We observed a modest difference in HRs across age groups (Figure 1A). Using these age- and sex-specific HRs, we estimated that the life expectancy at age 50 years was 29.0 years (95% CI, 28.3–29.8) for women and 25.5 years (95% CI, 24.7–26.2) for men who adopted zero low-risk lifestyle factors. In contrast, for those who adopted all 5 low-risk factors, we projected a life expectancy at age 50 years of 43.1 years (95% CI, 41.3–44.9) for women and 37.6 years (95% CI, 35.8–39.4) for men (Figure 1B). Equivalently, women with 5 low-risk lifestyle factors could gain 14.0 years (95% CI, 11.8–16.8) of life expectancy on average, and men could gain 12.2 years (95% CI, 10.1–14.2) of life expectancy compared with those with zero low-risk lifestyle factors (Figure 1C). The preceding inferences were similar in sensitivity analyses using sex-specific HRs adjusted for age (Figure IIIA and IIIB in the online-only Data Supplement). Among women, on average, ≈30.8% of the gained life expectancy at age 50 years from adopting 5 versus zero low-risk lifestyle factors was attributable to reduced CVD death and the remainder to lower cancer (21.2%) or other causes (48.0%) of mortality. For men, the corresponding percentage was 34.1%, 22.8%, and 43.1%, respectively (Figure IIIC in the online-only Data Supplement). We observed a consistent dose-response relationship between the increasing number of low-risk factors and gained life expectancy among both smokers and nonsmokers (Figure IV in the online-only Data Supplement), among both normal-weight and overweight adults (Figure V in the online-only Data Supplement), and among individuals with and without chronic conditions at baseline (Figure VI in the online-only Data Supplement).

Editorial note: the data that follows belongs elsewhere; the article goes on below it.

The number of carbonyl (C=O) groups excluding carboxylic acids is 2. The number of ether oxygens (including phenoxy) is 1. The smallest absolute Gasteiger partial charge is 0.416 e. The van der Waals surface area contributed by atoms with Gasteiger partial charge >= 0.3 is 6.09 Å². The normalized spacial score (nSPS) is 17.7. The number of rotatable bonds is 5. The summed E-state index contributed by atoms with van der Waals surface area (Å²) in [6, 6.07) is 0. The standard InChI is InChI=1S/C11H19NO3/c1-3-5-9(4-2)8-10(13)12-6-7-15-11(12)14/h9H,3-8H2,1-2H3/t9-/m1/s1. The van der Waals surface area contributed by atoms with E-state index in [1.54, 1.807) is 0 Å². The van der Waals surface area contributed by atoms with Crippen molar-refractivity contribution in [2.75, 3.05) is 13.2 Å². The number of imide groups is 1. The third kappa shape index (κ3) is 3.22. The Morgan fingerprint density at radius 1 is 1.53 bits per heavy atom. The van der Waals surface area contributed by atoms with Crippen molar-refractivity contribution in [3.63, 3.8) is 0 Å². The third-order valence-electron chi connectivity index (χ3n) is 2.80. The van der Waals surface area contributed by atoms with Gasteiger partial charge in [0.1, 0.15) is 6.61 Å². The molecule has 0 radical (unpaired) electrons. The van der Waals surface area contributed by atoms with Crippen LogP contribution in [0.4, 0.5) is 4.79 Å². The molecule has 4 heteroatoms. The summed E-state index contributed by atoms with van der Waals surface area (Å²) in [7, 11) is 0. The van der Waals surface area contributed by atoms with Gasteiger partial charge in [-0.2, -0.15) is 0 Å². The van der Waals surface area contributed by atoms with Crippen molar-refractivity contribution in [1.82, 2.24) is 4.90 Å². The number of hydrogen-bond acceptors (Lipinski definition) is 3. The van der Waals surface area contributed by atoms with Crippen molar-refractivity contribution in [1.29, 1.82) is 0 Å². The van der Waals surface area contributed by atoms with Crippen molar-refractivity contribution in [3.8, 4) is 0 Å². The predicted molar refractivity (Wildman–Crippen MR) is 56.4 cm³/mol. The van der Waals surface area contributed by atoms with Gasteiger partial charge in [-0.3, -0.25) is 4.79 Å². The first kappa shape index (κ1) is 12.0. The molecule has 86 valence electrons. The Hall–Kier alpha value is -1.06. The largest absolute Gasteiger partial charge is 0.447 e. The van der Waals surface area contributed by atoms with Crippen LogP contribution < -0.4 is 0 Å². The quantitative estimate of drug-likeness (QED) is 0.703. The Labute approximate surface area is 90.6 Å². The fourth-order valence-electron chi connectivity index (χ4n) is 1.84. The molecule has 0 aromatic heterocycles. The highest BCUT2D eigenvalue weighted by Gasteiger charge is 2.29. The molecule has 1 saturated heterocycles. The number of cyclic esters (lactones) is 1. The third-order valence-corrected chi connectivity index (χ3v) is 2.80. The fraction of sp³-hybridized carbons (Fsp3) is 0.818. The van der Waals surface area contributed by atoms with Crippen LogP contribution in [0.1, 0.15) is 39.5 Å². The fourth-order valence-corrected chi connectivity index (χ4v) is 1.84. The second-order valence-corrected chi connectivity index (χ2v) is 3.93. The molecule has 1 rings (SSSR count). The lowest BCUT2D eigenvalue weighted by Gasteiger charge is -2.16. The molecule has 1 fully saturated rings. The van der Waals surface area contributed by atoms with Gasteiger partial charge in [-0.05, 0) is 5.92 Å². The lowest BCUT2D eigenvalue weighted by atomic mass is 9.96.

In a sensitivity analysis using a low-risk score without moderate alcohol intake, the projected life expectancy at age 50 years was on average 11.4 years (95% CI, 9.5–13.3) longer among female Americans with 4 low-risk factors compared with those with zero low-risk factors; for men, the difference was 10.0 years (95% CI, 9.2–10.9; Figure VII in the online-only Data Supplement).
We also estimated the gained life expectancy related to each of the lifestyle factors. As expected, increased exercise, not smoking or a reduced amount of smoking if a smoker, a healthy dietary pattern, moderate alcohol intake, and optimal body weight were all associated with longer life expectancy (Figure 2). The estimate based on the expanded low-risk score indicated a 20.5-year difference in life expectancy at age 50 years in women (19.6 years among men) who adhered to the highest expanded lifestyle score compared with the lowest expanded score (Figure VIII in the online-only Data Supplement).